Aradigm Corporation, a pharmaceutical company focused on the development and commercialization of drugs for the prevention and treatment of severe respiratory diseases, recently announced the conclusion of patient enrollment in the ORBIT-3 trial, the second of the two fully enrolled Phase III pivotal studies of the company’s formulation of inhaled ciprofloxacin Pulmaquin®, to treat patients with a diagnosis of non-cystic fibrosis bronchiectasis (non-CF BE) who are chronically infected with Pseudomonas aeruginosa.
Bronchiectasis features permanently dilated airways caused by chronic bronchial inflammation secondary to inappropriate clearance of various micro-organisms and recurrent infections in the lungs. Infections with Pseudomonas aeruginosa are associated with an approximately 3-fold increased risk of death and an increase in both exacerbations and hospital admissions. Non-CF BE, for which there are no approved drugs, affects nearly 110,000 people in the United States and approximately 200,000 people in Europe.
ORBIT-3 is a global, placebo-controlled, double-blind, pivotal clinical trial that enrolled a total of 280 patients across 17 countries, including Australia, New Zealand, the U.S., Canada, Israel, Taiwan, South Korea, South Africa and European countries.
“We urgently need evidenced-based treatments for non-CF BE patients with recurrent respiratory infections with Pseudomonas aeruginosa who have reduced life expectancy and poor quality of life,” said Dr. Charles Haworth, MD, Clinical Director, Thoracic Medicine, Papworth Hospital, Cambridge, UK, and the principal investigator for the non-US segments of Aradigm’s Phase 3 bronchiectasis program. “The ORBIT-3 and 4 trials are an important development towards the goal of meeting the needs for effective and safe antibiotic treatment options in this severely affected patient population.”
“Our global collaboration to identify and quantify the burden of bronchiectasis for individual patients and the national healthcare systems has raised the awareness of the need to find more effective treatments for this serious medical condition,” said Dr. Timothy Aksamit, MD, Chairman, United States Bronchiectasis and Nontuberculous Mycobacteria Research Registry, and Pulmonary Consultant at Mayo Clinic, Rochester, MN. “I am very pleased to support the worldwide effort to develop Pulmaquin as a potential new treatment to reduce pulmonary exacerbations and reduce the high morbidity in these patients.”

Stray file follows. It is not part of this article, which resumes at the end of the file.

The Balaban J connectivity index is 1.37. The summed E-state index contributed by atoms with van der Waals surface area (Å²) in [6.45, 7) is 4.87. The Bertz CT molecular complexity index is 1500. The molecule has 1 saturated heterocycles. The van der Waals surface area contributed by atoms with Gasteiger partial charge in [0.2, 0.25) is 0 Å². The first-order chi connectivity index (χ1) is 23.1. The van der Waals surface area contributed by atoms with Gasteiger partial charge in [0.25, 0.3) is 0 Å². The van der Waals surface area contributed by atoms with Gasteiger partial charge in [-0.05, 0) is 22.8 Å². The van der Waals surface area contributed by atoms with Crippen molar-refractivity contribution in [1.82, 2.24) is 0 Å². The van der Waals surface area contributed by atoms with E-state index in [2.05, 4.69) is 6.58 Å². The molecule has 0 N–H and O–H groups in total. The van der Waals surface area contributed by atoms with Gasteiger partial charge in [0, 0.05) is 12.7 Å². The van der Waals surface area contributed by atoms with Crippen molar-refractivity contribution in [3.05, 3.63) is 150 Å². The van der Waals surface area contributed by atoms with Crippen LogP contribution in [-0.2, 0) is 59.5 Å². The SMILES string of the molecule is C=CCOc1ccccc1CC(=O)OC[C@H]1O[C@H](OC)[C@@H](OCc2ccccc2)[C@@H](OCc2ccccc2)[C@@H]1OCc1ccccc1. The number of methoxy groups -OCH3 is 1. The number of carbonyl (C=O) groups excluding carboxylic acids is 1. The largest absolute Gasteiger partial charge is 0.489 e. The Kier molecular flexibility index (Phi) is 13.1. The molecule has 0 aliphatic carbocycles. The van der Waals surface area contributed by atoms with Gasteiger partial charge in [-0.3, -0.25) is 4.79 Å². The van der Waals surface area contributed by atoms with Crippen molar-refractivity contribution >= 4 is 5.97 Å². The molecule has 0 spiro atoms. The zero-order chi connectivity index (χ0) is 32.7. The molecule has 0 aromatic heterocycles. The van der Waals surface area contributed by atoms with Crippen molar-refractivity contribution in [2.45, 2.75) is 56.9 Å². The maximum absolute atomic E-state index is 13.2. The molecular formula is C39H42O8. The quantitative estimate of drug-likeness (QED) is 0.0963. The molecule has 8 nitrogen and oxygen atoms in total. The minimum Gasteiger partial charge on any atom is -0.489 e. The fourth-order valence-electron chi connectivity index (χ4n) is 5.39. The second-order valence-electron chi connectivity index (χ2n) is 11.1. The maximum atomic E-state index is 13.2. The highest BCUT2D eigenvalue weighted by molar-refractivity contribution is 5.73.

The Phase III clinical program for Pulmaquin, a dual release formulation of liposomal, encapsulated and unencapsulated ciprofloxacin in patients with BE, includes two global, double-blind, placebo-controlled pivotal clinical studies, ORBIT-3 and ORBIT-4, similar in their protocol except for a pharmacokinetics sub-sanalysis that is going to be conducted in one of the clinical studies.
Each trial involves a 48-week, double-blind dosing regimen period of 6 cycles of 28-day on/off treatment either with a placebo or with Pulmaquin. This will be followed by a 28-day open label extension clinical study in which all patients will be treated with Pulmaquin. The superiority assessment of Pulmaquin versus the placebo during the double blind study phase will be calculated in terms of the time of first exacerbation (the study primary outcome). The secondary outcomes are pulmonary exacerbations reduction, involving severe episodes, and quality of life improvements. Lung function is being examined as a safety indicator.
Effectively treating non-CF BE patients with Pseudomonas aeruginosa remains a major unmet medical need for those with the condition. Should Pulmaquin continue to show promise in treating this prevalent infection, its eventual approval could offer this patient population a much-needed therapy for improving outcomes and quality of life.
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